Developer Curtis Bashaw is working on a partnership between The Chelsea in Atlantic City and The Beatrice Inn in NYC. Many New Yorkers are sceptical of any attempt to transform Atlantic City’s image. Sean Kalish says in The NY Times,
Atlantic City is one of the most disgusting places in the world. … It’s like Las Vegas got drunk and slept with South Jersey and this is their bastard child.
NYC blogger, Guest of a Guest had this to say about our dear City:
Also, the one time I’ve been to AC (stayed in Borgota), it was a surprisingly good escape that made me appreciate all of what I had back home in civilization (Manhattan).
All of the negative comments on Atlantic City are exaggerated, yet well-founded. The NY Times is guilty of the typical AC hyperbole:
Atlantic City, gritty and rundown on nearly every block where the casinos are not, is not yet the East Coast Las Vegas it was supposed to become when gambling was legalized in 1976, but investors like Mr. Bashaw believe that a wave of what they say are hipster amenities will draw the same kind of young urbanites who have adopted Nevada’s Sin City as the in-place to roll.
Mr. Bashaw is exaggerating the potential. NY Times’ Allen Salkin is overboard with his description of AC. The truth lying behind these comments is that Atlantic City government has not fulfilled its many promises of a higher quality of residential life. Over the years, in fact since the inception of casino gaming, there have been many promises of lower taxes, less crime, and less corruption. In Atlantic City’s lived experience, the residents get higher and higher tax bills, more and more crime, and move from being the regional leader in corruption to a national amusement. At one time Atlantic City would develop entertainment, e.g. the refinement of swing music, and then present that to the nation. Now, we engage in the most creative corruption schemes and present them for laughs to the nation and world.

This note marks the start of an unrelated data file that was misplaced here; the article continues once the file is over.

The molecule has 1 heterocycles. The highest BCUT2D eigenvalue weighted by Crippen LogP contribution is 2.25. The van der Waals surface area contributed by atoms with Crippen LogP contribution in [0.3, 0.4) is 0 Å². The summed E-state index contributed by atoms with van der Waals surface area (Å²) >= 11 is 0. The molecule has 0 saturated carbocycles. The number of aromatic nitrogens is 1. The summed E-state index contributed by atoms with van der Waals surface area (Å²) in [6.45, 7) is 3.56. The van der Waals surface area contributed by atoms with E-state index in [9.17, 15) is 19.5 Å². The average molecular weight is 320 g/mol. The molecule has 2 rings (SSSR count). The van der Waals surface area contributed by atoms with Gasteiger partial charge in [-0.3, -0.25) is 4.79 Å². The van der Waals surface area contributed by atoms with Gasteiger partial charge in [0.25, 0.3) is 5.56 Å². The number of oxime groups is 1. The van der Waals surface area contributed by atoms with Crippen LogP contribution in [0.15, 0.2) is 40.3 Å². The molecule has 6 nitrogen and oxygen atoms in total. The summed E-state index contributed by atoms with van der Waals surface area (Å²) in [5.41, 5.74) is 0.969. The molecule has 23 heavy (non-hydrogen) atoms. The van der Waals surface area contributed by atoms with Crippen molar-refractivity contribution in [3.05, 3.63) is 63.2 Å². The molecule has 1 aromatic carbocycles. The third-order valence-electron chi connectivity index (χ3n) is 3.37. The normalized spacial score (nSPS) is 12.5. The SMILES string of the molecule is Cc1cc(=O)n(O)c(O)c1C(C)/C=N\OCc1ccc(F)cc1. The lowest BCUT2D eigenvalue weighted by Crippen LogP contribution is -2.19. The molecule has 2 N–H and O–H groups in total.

You know what? It is not funny anymore. The Chelsea will offer much for its patrons. But what about the residential areas? Atlantic City should have the lowest municipal tax rate in the state. Casino gaming has created much employment and tax revenues. City government perpetually squanders the revenues. The casinos continue to deliver, when will City Hall?